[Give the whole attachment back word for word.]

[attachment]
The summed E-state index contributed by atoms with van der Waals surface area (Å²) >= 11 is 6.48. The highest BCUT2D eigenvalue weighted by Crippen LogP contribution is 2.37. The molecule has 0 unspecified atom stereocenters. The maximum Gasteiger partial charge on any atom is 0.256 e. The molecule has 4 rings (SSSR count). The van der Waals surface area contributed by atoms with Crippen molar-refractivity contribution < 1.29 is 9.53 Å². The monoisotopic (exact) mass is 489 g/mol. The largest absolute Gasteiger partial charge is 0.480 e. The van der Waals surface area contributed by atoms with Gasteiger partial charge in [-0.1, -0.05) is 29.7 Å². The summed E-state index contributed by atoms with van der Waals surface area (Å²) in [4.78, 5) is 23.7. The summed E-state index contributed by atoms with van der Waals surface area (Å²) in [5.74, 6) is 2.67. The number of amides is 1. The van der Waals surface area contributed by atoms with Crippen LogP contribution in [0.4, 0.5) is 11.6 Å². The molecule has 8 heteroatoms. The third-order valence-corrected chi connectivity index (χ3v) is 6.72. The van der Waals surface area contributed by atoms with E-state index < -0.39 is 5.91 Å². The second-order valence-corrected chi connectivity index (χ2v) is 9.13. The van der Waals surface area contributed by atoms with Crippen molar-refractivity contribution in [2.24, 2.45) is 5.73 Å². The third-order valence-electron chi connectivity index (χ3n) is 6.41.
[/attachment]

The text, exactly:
The summed E-state index contributed by atoms with van der Waals surface area (Å²) >= 11 is 6.48. The highest BCUT2D eigenvalue weighted by Crippen LogP contribution is 2.37. The molecule has 0 unspecified atom stereocenters. The maximum Gasteiger partial charge on any atom is 0.256 e. The molecule has 4 rings (SSSR count). The van der Waals surface area contributed by atoms with Crippen molar-refractivity contribution < 1.29 is 9.53 Å². The monoisotopic (exact) mass is 489 g/mol. The largest absolute Gasteiger partial charge is 0.480 e. The van der Waals surface area contributed by atoms with Gasteiger partial charge in [-0.1, -0.05) is 29.7 Å². The summed E-state index contributed by atoms with van der Waals surface area (Å²) in [4.78, 5) is 23.7. The summed E-state index contributed by atoms with van der Waals surface area (Å²) in [5.74, 6) is 2.67. The number of amides is 1. The van der Waals surface area contributed by atoms with Crippen LogP contribution in [0.4, 0.5) is 11.6 Å². The molecule has 8 heteroatoms. The third-order valence-corrected chi connectivity index (χ3v) is 6.72. The van der Waals surface area contributed by atoms with E-state index < -0.39 is 5.91 Å². The second-order valence-corrected chi connectivity index (χ2v) is 9.13. The van der Waals surface area contributed by atoms with Crippen molar-refractivity contribution in [2.24, 2.45) is 5.73 Å². The third-order valence-electron chi connectivity index (χ3n) is 6.41.